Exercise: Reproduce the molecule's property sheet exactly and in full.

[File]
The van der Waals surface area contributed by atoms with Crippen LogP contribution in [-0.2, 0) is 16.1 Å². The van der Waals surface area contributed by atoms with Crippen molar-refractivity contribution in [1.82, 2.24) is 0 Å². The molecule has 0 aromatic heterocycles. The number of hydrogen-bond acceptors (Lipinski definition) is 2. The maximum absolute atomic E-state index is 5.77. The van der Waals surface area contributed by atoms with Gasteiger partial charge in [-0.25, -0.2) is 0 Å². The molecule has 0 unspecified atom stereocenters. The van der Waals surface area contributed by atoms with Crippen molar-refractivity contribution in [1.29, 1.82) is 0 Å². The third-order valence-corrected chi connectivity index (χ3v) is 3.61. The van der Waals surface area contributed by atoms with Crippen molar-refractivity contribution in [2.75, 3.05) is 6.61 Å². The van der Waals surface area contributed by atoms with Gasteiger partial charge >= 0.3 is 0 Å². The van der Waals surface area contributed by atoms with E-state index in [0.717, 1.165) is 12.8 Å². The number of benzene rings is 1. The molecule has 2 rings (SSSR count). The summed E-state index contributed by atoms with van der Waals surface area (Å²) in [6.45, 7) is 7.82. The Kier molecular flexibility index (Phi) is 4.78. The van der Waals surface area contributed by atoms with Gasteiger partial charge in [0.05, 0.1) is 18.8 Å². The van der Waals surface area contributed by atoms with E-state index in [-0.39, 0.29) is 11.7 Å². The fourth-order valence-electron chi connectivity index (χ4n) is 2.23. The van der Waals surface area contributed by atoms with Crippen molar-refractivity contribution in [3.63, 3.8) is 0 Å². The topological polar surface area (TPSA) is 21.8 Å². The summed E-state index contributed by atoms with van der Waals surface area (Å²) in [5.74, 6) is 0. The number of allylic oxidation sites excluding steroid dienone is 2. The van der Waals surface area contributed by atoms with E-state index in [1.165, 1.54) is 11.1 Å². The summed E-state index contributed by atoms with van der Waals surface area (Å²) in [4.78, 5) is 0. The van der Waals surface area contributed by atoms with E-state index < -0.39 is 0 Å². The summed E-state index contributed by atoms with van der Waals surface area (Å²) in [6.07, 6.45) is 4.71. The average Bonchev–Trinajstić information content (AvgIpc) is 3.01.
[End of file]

The van der Waals surface area contributed by atoms with Crippen LogP contribution in [-0.2, 0) is 16.1 Å². The van der Waals surface area contributed by atoms with Crippen molar-refractivity contribution in [1.82, 2.24) is 0 Å². The molecule has 0 aromatic heterocycles. The number of hydrogen-bond acceptors (Lipinski definition) is 2. The maximum absolute atomic E-state index is 5.77. The van der Waals surface area contributed by atoms with Gasteiger partial charge in [-0.25, -0.2) is 0 Å². The molecule has 0 unspecified atom stereocenters. The van der Waals surface area contributed by atoms with Crippen molar-refractivity contribution in [1.29, 1.82) is 0 Å². The third-order valence-corrected chi connectivity index (χ3v) is 3.61. The van der Waals surface area contributed by atoms with Crippen molar-refractivity contribution in [2.75, 3.05) is 6.61 Å². The van der Waals surface area contributed by atoms with Gasteiger partial charge >= 0.3 is 0 Å². The van der Waals surface area contributed by atoms with E-state index in [0.717, 1.165) is 12.8 Å². The number of benzene rings is 1. The molecule has 2 rings (SSSR count). The summed E-state index contributed by atoms with van der Waals surface area (Å²) in [6.45, 7) is 7.82. The Kier molecular flexibility index (Phi) is 4.78. The van der Waals surface area contributed by atoms with Gasteiger partial charge in [0.05, 0.1) is 18.8 Å². The van der Waals surface area contributed by atoms with E-state index in [-0.39, 0.29) is 11.7 Å². The fourth-order valence-electron chi connectivity index (χ4n) is 2.23. The van der Waals surface area contributed by atoms with Crippen molar-refractivity contribution in [3.63, 3.8) is 0 Å². The topological polar surface area (TPSA) is 21.8 Å². The summed E-state index contributed by atoms with van der Waals surface area (Å²) in [5.74, 6) is 0. The number of allylic oxidation sites excluding steroid dienone is 2. The van der Waals surface area contributed by atoms with E-state index in [1.165, 1.54) is 11.1 Å². The summed E-state index contributed by atoms with van der Waals surface area (Å²) in [4.78, 5) is 0. The van der Waals surface area contributed by atoms with E-state index < -0.39 is 0 Å². The summed E-state index contributed by atoms with van der Waals surface area (Å²) in [6.07, 6.45) is 4.71. The average Bonchev–Trinajstić information content (AvgIpc) is 3.01.